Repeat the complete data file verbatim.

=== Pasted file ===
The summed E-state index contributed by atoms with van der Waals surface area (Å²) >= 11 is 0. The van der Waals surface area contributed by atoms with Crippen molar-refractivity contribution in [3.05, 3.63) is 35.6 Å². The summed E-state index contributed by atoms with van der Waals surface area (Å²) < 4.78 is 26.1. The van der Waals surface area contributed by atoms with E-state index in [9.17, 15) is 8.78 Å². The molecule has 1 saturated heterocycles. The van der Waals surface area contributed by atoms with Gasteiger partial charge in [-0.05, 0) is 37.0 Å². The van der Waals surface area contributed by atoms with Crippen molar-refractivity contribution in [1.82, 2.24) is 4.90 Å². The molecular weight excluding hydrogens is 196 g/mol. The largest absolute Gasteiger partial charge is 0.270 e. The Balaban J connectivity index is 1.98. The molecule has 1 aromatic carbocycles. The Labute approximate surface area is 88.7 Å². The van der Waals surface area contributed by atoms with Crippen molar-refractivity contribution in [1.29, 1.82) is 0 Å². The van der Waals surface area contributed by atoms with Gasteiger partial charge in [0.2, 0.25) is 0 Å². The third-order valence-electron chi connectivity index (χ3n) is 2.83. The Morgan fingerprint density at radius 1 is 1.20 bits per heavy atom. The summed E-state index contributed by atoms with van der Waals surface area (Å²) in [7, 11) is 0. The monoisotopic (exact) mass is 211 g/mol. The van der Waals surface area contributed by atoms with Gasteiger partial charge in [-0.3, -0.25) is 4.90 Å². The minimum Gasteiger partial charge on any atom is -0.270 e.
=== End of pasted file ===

The summed E-state index contributed by atoms with van der Waals surface area (Å²) >= 11 is 0. The van der Waals surface area contributed by atoms with Crippen molar-refractivity contribution in [3.05, 3.63) is 35.6 Å². The summed E-state index contributed by atoms with van der Waals surface area (Å²) < 4.78 is 26.1. The van der Waals surface area contributed by atoms with E-state index in [9.17, 15) is 8.78 Å². The molecule has 1 saturated heterocycles. The van der Waals surface area contributed by atoms with Gasteiger partial charge in [-0.05, 0) is 37.0 Å². The van der Waals surface area contributed by atoms with Crippen molar-refractivity contribution in [1.82, 2.24) is 4.90 Å². The molecular weight excluding hydrogens is 196 g/mol. The largest absolute Gasteiger partial charge is 0.270 e. The Balaban J connectivity index is 1.98. The molecule has 1 aromatic carbocycles. The Labute approximate surface area is 88.7 Å². The van der Waals surface area contributed by atoms with Crippen molar-refractivity contribution in [1.29, 1.82) is 0 Å². The van der Waals surface area contributed by atoms with Gasteiger partial charge in [0.2, 0.25) is 0 Å². The third-order valence-electron chi connectivity index (χ3n) is 2.83. The Morgan fingerprint density at radius 1 is 1.20 bits per heavy atom. The summed E-state index contributed by atoms with van der Waals surface area (Å²) in [7, 11) is 0. The monoisotopic (exact) mass is 211 g/mol. The van der Waals surface area contributed by atoms with Gasteiger partial charge in [-0.3, -0.25) is 4.90 Å². The minimum Gasteiger partial charge on any atom is -0.270 e.